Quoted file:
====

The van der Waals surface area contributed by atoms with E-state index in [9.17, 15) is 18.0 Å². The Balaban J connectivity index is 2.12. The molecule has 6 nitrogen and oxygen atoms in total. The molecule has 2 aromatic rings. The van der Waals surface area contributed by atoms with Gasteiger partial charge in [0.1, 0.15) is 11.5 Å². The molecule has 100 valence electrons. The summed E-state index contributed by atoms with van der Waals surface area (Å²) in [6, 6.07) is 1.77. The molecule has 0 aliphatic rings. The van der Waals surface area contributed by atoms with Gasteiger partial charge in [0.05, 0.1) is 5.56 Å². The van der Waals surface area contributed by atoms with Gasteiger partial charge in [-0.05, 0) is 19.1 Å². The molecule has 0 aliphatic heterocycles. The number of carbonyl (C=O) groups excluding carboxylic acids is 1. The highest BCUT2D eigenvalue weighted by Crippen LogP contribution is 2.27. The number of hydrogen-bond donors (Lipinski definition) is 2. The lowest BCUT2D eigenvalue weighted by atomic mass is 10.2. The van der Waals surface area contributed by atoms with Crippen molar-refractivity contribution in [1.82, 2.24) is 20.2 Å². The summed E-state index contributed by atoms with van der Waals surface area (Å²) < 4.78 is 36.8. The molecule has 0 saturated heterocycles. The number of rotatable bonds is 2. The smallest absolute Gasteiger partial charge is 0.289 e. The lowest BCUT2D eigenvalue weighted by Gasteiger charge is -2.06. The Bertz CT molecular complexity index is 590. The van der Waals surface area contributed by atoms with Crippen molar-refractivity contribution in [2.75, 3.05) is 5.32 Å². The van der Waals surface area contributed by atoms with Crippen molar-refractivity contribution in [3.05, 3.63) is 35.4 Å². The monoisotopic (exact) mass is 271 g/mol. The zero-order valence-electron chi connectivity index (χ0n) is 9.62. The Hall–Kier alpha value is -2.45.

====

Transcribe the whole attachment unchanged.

The van der Waals surface area contributed by atoms with E-state index in [9.17, 15) is 18.0 Å². The Balaban J connectivity index is 2.12. The molecule has 6 nitrogen and oxygen atoms in total. The molecule has 2 aromatic rings. The van der Waals surface area contributed by atoms with Gasteiger partial charge in [0.1, 0.15) is 11.5 Å². The molecule has 100 valence electrons. The summed E-state index contributed by atoms with van der Waals surface area (Å²) in [6, 6.07) is 1.77. The molecule has 0 aliphatic rings. The van der Waals surface area contributed by atoms with Gasteiger partial charge in [0.05, 0.1) is 5.56 Å². The van der Waals surface area contributed by atoms with Gasteiger partial charge in [-0.05, 0) is 19.1 Å². The molecule has 0 aliphatic heterocycles. The number of carbonyl (C=O) groups excluding carboxylic acids is 1. The highest BCUT2D eigenvalue weighted by Crippen LogP contribution is 2.27. The number of hydrogen-bond donors (Lipinski definition) is 2. The lowest BCUT2D eigenvalue weighted by atomic mass is 10.2. The van der Waals surface area contributed by atoms with Crippen molar-refractivity contribution in [1.82, 2.24) is 20.2 Å². The summed E-state index contributed by atoms with van der Waals surface area (Å²) < 4.78 is 36.8. The molecule has 0 saturated heterocycles. The number of rotatable bonds is 2. The smallest absolute Gasteiger partial charge is 0.289 e. The lowest BCUT2D eigenvalue weighted by Gasteiger charge is -2.06. The Bertz CT molecular complexity index is 590. The van der Waals surface area contributed by atoms with Crippen molar-refractivity contribution in [2.75, 3.05) is 5.32 Å². The van der Waals surface area contributed by atoms with Crippen molar-refractivity contribution in [3.05, 3.63) is 35.4 Å². The monoisotopic (exact) mass is 271 g/mol. The zero-order valence-electron chi connectivity index (χ0n) is 9.62. The Hall–Kier alpha value is -2.45.